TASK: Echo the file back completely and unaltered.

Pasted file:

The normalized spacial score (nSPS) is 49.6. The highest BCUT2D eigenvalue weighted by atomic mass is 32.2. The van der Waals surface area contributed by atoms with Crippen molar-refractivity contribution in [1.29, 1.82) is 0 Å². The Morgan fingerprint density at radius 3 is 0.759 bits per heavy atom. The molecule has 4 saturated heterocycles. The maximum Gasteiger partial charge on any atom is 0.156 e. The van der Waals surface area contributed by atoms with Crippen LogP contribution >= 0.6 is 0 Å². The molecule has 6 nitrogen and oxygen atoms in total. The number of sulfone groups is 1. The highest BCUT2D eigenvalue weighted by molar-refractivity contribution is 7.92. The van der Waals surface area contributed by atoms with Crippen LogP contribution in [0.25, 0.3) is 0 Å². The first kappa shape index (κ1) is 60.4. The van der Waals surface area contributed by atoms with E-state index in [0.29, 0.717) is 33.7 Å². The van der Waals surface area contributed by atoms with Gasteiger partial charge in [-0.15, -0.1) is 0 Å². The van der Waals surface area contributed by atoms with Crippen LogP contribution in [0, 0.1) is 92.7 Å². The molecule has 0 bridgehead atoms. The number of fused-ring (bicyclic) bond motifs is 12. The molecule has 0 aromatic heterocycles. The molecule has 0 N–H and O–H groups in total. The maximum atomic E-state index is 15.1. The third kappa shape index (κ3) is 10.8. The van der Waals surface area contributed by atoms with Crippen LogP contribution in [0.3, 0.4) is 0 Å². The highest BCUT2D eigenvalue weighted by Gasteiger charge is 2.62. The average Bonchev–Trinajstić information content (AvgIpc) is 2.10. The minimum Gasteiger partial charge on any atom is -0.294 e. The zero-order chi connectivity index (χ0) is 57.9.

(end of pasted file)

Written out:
The normalized spacial score (nSPS) is 49.6. The highest BCUT2D eigenvalue weighted by atomic mass is 32.2. The van der Waals surface area contributed by atoms with Crippen molar-refractivity contribution in [1.29, 1.82) is 0 Å². The Morgan fingerprint density at radius 3 is 0.759 bits per heavy atom. The molecule has 4 saturated heterocycles. The maximum Gasteiger partial charge on any atom is 0.156 e. The van der Waals surface area contributed by atoms with Crippen LogP contribution >= 0.6 is 0 Å². The molecule has 6 nitrogen and oxygen atoms in total. The number of sulfone groups is 1. The highest BCUT2D eigenvalue weighted by molar-refractivity contribution is 7.92. The van der Waals surface area contributed by atoms with Crippen LogP contribution in [0.25, 0.3) is 0 Å². The first kappa shape index (κ1) is 60.4. The van der Waals surface area contributed by atoms with E-state index in [0.29, 0.717) is 33.7 Å². The van der Waals surface area contributed by atoms with Gasteiger partial charge in [-0.15, -0.1) is 0 Å². The van der Waals surface area contributed by atoms with Crippen LogP contribution in [0, 0.1) is 92.7 Å². The molecule has 0 bridgehead atoms. The number of fused-ring (bicyclic) bond motifs is 12. The molecule has 0 aromatic heterocycles. The molecule has 0 N–H and O–H groups in total. The maximum atomic E-state index is 15.1. The third kappa shape index (κ3) is 10.8. The van der Waals surface area contributed by atoms with Crippen LogP contribution in [0.3, 0.4) is 0 Å². The highest BCUT2D eigenvalue weighted by Gasteiger charge is 2.62. The average Bonchev–Trinajstić information content (AvgIpc) is 2.10. The minimum Gasteiger partial charge on any atom is -0.294 e. The zero-order chi connectivity index (χ0) is 57.9.